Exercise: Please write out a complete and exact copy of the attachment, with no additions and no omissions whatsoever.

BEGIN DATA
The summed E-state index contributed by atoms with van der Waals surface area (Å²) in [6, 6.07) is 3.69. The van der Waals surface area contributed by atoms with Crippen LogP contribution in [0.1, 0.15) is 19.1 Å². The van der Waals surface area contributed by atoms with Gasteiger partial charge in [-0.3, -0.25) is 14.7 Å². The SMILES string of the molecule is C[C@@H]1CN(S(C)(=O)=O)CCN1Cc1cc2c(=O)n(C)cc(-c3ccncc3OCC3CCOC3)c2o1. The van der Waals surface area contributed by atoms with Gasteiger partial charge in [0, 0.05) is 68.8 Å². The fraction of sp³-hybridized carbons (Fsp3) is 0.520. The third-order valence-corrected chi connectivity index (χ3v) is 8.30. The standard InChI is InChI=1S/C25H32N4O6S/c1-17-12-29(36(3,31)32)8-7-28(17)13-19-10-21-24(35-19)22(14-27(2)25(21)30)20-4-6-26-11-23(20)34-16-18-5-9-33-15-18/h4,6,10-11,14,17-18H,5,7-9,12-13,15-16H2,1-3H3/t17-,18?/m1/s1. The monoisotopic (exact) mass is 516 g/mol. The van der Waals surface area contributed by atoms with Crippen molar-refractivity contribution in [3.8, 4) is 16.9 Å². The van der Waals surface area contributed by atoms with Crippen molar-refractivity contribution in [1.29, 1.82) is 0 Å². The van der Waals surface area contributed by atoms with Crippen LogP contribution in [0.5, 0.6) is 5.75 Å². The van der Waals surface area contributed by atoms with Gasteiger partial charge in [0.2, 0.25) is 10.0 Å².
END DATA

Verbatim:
The summed E-state index contributed by atoms with van der Waals surface area (Å²) in [6, 6.07) is 3.69. The van der Waals surface area contributed by atoms with Crippen LogP contribution in [0.1, 0.15) is 19.1 Å². The van der Waals surface area contributed by atoms with Gasteiger partial charge in [-0.3, -0.25) is 14.7 Å². The SMILES string of the molecule is C[C@@H]1CN(S(C)(=O)=O)CCN1Cc1cc2c(=O)n(C)cc(-c3ccncc3OCC3CCOC3)c2o1. The van der Waals surface area contributed by atoms with Gasteiger partial charge in [0, 0.05) is 68.8 Å². The fraction of sp³-hybridized carbons (Fsp3) is 0.520. The third-order valence-corrected chi connectivity index (χ3v) is 8.30. The standard InChI is InChI=1S/C25H32N4O6S/c1-17-12-29(36(3,31)32)8-7-28(17)13-19-10-21-24(35-19)22(14-27(2)25(21)30)20-4-6-26-11-23(20)34-16-18-5-9-33-15-18/h4,6,10-11,14,17-18H,5,7-9,12-13,15-16H2,1-3H3/t17-,18?/m1/s1. The monoisotopic (exact) mass is 516 g/mol. The van der Waals surface area contributed by atoms with Crippen molar-refractivity contribution in [3.8, 4) is 16.9 Å². The van der Waals surface area contributed by atoms with Crippen molar-refractivity contribution in [1.29, 1.82) is 0 Å². The van der Waals surface area contributed by atoms with Crippen LogP contribution in [0.5, 0.6) is 5.75 Å². The van der Waals surface area contributed by atoms with Gasteiger partial charge in [0.2, 0.25) is 10.0 Å².